I think most people like cookies, right? But there is something a little more sophisticated about a macaroon, at least in my opinion. They seem to require a little more effort and sometimes a little more time. From my understanding, macaroons are supposed to be "flour-less" by nature, and so they are generally made with a nut meal or nut flour rather than wheat flour. Sometimes that involves grinding. (I have another macaroon recipe involving grinding the nuts that I will have to post sometime).
These macaroons have very few ingredients, but we were also required to make a filling. No complaints here. This was a great challenge that, though labor intensive, was not too time consuming or exhausting, nor did it leave my kitchen in shambles (actually, it was already in shambles to begin with, so the mess created didn't really detract from the one already existing).
• Electric mixer, preferably a stand mixer with a whisk attachment
• Rubber spatula
• Baking sheets
• Parchment paper or nonstick liners
• Pastry bag (can be disposable)
• Plain half-inch pastry bag tip
• Sifter or sieve
• If you don’t have a pastry bag and/or tips, you can use a Ziploc bag with the corner snipped off
• Cooling rack
• Thin-bladed spatula for removing the macaroons from the baking sheets
• Food processor or nut grinder, if grinding your own nuts (ouch!)
Confectioners’ (Icing) sugar: 2 ¼ cups (225 g, 8 oz.)
Almond flour: 2 cups (190 g, 6.7 oz.)
Granulated sugar: 2 tablespoons (25 g , .88 oz.)
Egg whites: 5 (Have at room temperature)
1. Preheat the oven to 200°F (93°C). Combine the confectioners’ sugar and almond flour in a medium bowl. If grinding your own nuts, combine nuts and a cup of confectioners’ sugar in the bowl of a food processor and grind until nuts are very fine and powdery.
2. Beat the egg whites in the clean dry bowl of a stand mixer until they hold soft peaks. Slowly add the granulated sugar and beat until the mixture holds stiff peaks.
3. Sift a third of the almond flour mixture into the meringue and fold gently to combine. If you are planning on adding zest or other flavorings to the batter, now is the time. Sift in the remaining almond flour in two batches. Be gentle! Don’t overfold, but fully incorporate your ingredients.
4. Spoon the mixture into a pastry bag fitted with a plain half-inch tip (Ateco #806). You can also use a Ziploc bag with a corner cut off. It’s easiest to fill your bag if you stand it up in a tall glass and fold the top down before spooning in the batter.
5. Pipe one-inch-sized (2.5 cm) mounds of batter onto baking sheets lined with nonstick liners (or parchment paper). (Sare's note: if you allow the batter to dry on the sheets for about 30 minutes, it creates a "foot" at the base of the cookie....looks really pretty, and unfortunately, I forgot to do that).
6. Bake the macaroon for 5 minutes. Remove the pan from the oven and raise the temperature to 375°F (190°C). Once the oven is up to temperature, put the pans back in the oven and bake for an additional 7 to 8 minutes, or lightly colored.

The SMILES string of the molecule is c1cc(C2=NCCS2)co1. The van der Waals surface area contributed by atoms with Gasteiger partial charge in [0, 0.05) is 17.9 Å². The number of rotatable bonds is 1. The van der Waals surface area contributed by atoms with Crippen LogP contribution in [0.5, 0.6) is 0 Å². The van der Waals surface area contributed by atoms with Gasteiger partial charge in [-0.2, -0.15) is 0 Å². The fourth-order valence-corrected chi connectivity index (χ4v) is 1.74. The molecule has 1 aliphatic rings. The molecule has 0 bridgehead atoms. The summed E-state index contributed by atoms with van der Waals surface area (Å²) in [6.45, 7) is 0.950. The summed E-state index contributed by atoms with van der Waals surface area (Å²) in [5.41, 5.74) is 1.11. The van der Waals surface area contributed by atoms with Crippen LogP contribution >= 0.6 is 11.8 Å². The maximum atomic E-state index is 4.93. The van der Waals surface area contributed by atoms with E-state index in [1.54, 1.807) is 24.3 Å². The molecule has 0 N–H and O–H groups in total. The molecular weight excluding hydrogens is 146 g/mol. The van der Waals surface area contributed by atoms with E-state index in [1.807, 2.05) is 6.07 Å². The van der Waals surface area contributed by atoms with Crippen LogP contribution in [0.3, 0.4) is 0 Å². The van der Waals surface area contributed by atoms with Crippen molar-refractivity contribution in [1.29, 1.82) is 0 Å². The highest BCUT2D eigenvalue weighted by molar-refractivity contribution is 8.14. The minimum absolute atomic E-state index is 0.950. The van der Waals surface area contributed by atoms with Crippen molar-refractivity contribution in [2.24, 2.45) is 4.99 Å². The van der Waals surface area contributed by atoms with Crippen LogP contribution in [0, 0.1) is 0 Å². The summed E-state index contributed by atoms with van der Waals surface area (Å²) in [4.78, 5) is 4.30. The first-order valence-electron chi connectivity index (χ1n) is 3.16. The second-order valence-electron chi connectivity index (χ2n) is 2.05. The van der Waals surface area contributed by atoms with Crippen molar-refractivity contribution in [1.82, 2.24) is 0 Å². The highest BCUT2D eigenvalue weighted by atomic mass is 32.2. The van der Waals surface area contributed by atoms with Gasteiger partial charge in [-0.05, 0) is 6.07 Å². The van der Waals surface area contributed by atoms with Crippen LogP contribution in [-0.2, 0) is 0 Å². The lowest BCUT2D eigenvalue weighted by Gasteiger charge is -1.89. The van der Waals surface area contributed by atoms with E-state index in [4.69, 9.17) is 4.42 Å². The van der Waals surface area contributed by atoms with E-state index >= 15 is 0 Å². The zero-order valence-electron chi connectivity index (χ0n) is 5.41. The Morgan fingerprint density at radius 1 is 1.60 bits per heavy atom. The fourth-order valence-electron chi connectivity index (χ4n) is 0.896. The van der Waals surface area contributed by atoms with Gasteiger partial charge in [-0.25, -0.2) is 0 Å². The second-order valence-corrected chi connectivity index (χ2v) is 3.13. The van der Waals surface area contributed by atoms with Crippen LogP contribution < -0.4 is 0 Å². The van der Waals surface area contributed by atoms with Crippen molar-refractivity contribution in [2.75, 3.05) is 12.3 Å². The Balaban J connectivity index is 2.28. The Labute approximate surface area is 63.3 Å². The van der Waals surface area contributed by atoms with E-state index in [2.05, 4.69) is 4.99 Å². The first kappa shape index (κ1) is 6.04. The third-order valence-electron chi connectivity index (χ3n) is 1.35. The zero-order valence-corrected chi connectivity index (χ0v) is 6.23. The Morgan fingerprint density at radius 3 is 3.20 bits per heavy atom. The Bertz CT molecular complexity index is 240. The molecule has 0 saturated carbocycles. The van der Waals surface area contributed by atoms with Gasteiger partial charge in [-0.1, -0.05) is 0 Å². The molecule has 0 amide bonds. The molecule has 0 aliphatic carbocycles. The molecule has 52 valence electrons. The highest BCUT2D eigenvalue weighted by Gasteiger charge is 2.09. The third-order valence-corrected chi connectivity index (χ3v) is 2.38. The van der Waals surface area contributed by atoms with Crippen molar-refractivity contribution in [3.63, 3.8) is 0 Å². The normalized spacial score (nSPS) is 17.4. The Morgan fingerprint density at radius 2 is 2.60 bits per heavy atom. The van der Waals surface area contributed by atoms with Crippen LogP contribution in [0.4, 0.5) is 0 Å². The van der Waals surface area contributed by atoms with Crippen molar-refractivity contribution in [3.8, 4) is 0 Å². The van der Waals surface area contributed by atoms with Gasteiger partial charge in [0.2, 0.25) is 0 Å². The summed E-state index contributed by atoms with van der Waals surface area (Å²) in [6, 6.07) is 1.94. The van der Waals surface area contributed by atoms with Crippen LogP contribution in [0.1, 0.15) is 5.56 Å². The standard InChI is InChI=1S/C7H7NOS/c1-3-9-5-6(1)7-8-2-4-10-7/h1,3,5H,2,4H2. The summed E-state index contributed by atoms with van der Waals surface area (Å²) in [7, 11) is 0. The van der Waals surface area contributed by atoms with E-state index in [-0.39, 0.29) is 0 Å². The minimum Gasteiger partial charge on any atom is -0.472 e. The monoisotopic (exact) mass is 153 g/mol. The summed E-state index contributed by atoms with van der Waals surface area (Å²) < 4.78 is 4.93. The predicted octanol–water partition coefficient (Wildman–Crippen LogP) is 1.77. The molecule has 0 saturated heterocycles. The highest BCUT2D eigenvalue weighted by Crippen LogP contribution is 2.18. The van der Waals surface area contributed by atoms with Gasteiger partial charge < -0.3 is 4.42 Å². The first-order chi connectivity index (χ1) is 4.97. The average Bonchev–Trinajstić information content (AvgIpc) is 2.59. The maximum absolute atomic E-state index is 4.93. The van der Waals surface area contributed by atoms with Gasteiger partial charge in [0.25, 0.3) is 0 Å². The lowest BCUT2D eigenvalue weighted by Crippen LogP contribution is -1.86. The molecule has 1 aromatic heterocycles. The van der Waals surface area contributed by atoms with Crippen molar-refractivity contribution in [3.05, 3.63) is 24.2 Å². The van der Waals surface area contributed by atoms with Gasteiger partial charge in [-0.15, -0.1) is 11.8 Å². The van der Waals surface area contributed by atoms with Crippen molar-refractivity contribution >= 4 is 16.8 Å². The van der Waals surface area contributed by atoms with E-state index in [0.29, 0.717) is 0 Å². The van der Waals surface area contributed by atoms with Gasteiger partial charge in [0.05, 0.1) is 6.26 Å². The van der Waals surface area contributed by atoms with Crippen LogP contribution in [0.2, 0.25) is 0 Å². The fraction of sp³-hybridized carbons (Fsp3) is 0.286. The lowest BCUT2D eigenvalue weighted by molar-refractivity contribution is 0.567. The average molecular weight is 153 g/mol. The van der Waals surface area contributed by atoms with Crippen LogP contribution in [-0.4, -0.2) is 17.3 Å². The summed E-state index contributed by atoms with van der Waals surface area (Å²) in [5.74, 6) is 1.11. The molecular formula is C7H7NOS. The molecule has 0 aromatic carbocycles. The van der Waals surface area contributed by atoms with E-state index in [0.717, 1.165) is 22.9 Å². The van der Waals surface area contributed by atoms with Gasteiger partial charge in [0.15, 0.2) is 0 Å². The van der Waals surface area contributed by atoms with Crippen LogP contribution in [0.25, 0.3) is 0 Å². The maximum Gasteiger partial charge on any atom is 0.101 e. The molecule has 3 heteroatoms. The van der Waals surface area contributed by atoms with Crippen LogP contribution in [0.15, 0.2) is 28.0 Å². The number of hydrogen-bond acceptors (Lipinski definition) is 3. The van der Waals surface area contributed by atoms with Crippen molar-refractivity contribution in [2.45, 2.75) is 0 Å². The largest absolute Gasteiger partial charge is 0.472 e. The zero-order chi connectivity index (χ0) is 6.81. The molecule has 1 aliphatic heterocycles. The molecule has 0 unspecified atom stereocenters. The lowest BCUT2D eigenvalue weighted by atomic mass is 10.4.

7. Cool on a rack before filling.
Yield: 10 dozen. Ami's note: My yield was much smaller than this. I produced about two dozen filled macaroons. Sare's note: I have absolutely no idea how many cookies this made because I kept eating them while waiting for the others that were baking.
Though they wouldn't win a beauty competition, I thought my cookies were pretty tasty
Sare's "Mocha-la-tella" Filling
I wanted to come up with a clever name. We don't drink coffee around here, and never have, but for some reason with this pregnancy I really enjoy that smell (even though non-pregnant Sare thinks it smells like dirt...maybe because the coffee grounds were put in the compost when I was growing up). So I found a "non-coffee" natural beverage that is similar, and very enjoyable when mixed with ovaltine and sugar, called Pero. I decided to use that as part of the filling. And Nutella...ahhhh nutella. I basically just used what I had.
3/4 Cup Nutella
2 TBSP Pero (or if you prefer, instant coffee granules)
4 TBSP milk
Mix until smooth. If slightly runny, allow to cool in the fridge. Spread a small amount in the middle a cookie within 1/2 cm of the edge, then sandwich with another cookie (the chocolate will go to the edge).
The original instructions to this challenge also mentioned avoiding too much food coloring if you choose to go that route. I didn't use any, but it said no more than 3 drops of color because it will add too much moisture.
I do not own a baking mat or cooling racks (ooooh nooooo!) but that did not seem to be my doom in that case. It all worked out, though I am sure it would have been that much better had I owned this equipment. The cookies were a little more challenging to remove from the baking sheets (even though I used non-stick spray, which may have been a no-no).
If you happen to turn off your oven on the final batch, and forget that there are cookies in there, for, oh, let's say about 20 minutes. Do not fear. Though they will be a slight bit on the crunchy side, they will still be tasty....so I hear.
Overall, I should probably try to do this again because my cookies came out flat, though still soft and enjoyable, and they didn't have "the foot" at the base of each one, like in the example. As mentioned above, I forgot to do the 30 minutes "drying time." So, I didn't dry my cookies, didn't have a silicone mat, or cooling racks. Someday...